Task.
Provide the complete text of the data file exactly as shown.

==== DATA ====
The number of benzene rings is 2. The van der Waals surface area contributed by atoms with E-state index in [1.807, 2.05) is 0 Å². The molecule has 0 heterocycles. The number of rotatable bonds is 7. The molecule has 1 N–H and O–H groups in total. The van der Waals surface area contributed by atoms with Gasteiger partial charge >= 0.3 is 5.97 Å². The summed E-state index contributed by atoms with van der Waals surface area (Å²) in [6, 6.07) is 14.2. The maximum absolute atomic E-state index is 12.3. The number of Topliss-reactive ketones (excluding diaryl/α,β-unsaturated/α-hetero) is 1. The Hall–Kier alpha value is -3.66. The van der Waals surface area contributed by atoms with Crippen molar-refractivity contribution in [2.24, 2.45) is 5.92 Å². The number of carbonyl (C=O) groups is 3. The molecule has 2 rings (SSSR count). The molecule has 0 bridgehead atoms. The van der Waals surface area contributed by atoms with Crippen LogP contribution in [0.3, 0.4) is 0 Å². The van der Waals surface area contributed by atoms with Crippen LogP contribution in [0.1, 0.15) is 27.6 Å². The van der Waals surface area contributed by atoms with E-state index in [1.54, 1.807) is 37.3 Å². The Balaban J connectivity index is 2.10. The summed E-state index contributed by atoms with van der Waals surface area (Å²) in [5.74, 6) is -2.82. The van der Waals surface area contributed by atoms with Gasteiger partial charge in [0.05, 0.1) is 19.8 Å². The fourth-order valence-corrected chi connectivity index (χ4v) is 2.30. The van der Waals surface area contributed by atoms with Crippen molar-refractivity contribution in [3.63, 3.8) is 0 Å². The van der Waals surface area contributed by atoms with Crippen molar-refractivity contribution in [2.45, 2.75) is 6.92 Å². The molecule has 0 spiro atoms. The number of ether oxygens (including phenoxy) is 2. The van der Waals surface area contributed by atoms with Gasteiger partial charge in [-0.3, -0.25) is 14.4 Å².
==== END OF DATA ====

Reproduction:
The number of benzene rings is 2. The van der Waals surface area contributed by atoms with E-state index in [1.807, 2.05) is 0 Å². The molecule has 0 heterocycles. The number of rotatable bonds is 7. The molecule has 1 N–H and O–H groups in total. The van der Waals surface area contributed by atoms with Gasteiger partial charge >= 0.3 is 5.97 Å². The summed E-state index contributed by atoms with van der Waals surface area (Å²) in [6, 6.07) is 14.2. The maximum absolute atomic E-state index is 12.3. The number of Topliss-reactive ketones (excluding diaryl/α,β-unsaturated/α-hetero) is 1. The Hall–Kier alpha value is -3.66. The van der Waals surface area contributed by atoms with Crippen molar-refractivity contribution in [2.24, 2.45) is 5.92 Å². The number of carbonyl (C=O) groups is 3. The molecule has 2 rings (SSSR count). The molecule has 0 bridgehead atoms. The van der Waals surface area contributed by atoms with Crippen LogP contribution in [0.3, 0.4) is 0 Å². The van der Waals surface area contributed by atoms with Crippen LogP contribution in [0.1, 0.15) is 27.6 Å². The van der Waals surface area contributed by atoms with E-state index in [1.54, 1.807) is 37.3 Å². The Balaban J connectivity index is 2.10. The summed E-state index contributed by atoms with van der Waals surface area (Å²) in [5.74, 6) is -2.82. The van der Waals surface area contributed by atoms with Gasteiger partial charge in [0.05, 0.1) is 19.8 Å². The fourth-order valence-corrected chi connectivity index (χ4v) is 2.30. The van der Waals surface area contributed by atoms with Crippen molar-refractivity contribution in [3.63, 3.8) is 0 Å². The van der Waals surface area contributed by atoms with Crippen molar-refractivity contribution in [2.45, 2.75) is 6.92 Å². The molecule has 0 spiro atoms. The number of ether oxygens (including phenoxy) is 2. The van der Waals surface area contributed by atoms with Gasteiger partial charge in [-0.3, -0.25) is 14.4 Å².